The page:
What Unions Can Do: Demand you join a union. Ask you to join a union. Threaten to screw you if you don't support the union and one is created.

Posted by: Bart Motes | Mar 2, 2007 10:35:13 AM

Thanks for the cites, Matt. I've read Eaton & Kriesky's older piece, but hadn't seen the newer one. I'll have to check it out.

Posted by: Eric Fink | Feb 28, 2007 11:18:42 PM


I don't dispute what you say. It simply seems the greatest opportunity for intimidation by either side is offered when there is no secret ballot. If we want to create an atmosphere where intimidation is most effective, removal of the secret ballot, and exposure of everyone's position, appears to be the best way to accomplish that. This is true of pressure from any quarter.

I'd also suggest any competent union delivers far more than a few minutes talk from an organizer about an impending vote. They are just as aggressive as the company, and have just as much access. The BA might get in just a few minutes talk, but the union uses converted employees to deliver their message all day long. Both union and company produce a nonstop carrier wave of propaganda, threats, and intimidation. A worker may have to attend a mandatory company meeting, but he also has to work next to converted union hands who keeps up the drum beat all day long.

I don't see either the company or union as the underdog. Each moves for its own advantage, and that's what we are seeing now. The unions have the House, the companies have 41 votes in the Senate. Let the games begin.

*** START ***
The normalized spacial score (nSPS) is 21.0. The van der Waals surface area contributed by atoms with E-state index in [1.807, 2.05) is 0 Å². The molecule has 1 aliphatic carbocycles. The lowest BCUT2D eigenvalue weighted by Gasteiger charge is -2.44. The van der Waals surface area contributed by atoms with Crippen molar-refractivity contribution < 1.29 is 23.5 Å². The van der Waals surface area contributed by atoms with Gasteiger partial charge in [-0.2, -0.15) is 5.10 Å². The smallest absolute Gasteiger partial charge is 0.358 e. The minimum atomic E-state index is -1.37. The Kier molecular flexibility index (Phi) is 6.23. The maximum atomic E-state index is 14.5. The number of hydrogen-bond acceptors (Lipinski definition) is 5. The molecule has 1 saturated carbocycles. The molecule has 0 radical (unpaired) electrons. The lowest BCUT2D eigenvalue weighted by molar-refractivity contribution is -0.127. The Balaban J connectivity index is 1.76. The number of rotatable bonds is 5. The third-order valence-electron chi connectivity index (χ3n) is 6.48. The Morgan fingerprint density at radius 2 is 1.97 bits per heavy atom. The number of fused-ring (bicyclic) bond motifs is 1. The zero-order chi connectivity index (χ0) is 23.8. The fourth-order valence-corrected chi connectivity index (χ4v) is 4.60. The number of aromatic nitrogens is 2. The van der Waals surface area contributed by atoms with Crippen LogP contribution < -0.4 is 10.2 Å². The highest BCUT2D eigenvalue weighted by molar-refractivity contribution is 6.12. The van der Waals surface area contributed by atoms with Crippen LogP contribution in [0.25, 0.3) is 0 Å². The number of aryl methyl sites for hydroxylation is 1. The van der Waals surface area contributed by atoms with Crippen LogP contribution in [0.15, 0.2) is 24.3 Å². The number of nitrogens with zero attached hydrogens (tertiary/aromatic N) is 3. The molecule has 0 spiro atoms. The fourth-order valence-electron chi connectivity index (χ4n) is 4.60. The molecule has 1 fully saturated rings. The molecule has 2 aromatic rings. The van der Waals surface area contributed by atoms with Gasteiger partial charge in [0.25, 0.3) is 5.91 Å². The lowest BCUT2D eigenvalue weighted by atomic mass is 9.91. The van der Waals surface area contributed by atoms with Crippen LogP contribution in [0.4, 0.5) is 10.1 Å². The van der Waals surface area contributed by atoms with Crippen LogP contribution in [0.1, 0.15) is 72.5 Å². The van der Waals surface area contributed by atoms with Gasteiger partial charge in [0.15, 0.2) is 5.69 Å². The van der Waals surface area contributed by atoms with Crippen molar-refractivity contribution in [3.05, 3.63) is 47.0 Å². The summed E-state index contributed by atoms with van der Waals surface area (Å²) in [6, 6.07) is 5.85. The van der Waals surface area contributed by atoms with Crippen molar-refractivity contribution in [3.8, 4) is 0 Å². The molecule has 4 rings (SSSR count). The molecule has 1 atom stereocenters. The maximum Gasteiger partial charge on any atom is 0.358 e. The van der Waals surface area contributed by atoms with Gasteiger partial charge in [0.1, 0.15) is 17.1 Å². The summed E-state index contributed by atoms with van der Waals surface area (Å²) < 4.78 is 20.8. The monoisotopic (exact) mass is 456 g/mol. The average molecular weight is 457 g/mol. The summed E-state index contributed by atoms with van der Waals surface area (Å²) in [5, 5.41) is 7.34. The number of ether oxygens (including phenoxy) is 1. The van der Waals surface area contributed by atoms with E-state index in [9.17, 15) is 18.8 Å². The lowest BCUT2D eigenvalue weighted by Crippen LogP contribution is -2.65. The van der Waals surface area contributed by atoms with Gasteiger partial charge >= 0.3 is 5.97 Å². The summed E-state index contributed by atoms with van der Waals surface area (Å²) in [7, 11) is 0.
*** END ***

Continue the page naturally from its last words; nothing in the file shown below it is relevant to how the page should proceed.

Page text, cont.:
Posted by: Elliot | Feb 28, 2007 9:23:38 PM

I am avowedly pro-union in most cases, so I won't claim to be unbiased or academic about it. However, I do think that your contention that employers will not be allowed to campaign against unions is overblown. I have about as much experience in low wage non-union jobs as anyone who worked through college and high school (i.e. about 7 years of part-time work in 4 different non-managerial positions) and it is my experience that employers at non-union jobsites begin low grade anti-union campaigns the moment they hire. I have never experienced one of the famed Walmart-esque anti-union meetings but it was a rare week that I did not hear anti-union comments from someone with supervisery power over me. I think that these comments from someone who could fire me (or even make my working hours and conditions worse) would have influenced my behavior at least as much as a union organizer talking with me for a few minutes about joining a union.

Posted by: Ben | Feb 28, 2007 8:39:02 PM


I understand about the campaign period, but wouldn't we simply be trading a secret ballot for a secret card campaign? The cards are not suddenly checked without some period of campaigning. There will always be a campaign. The unions say the firms have an unfair advantage in the campaign now. It appears the unions now want to shut out the frm and take their own unfar advantage.

If there are problems with the campaign, are they best addressed by eliminating the campaign.

One other question. Under this proposal can a union be decertified with the same card procedure?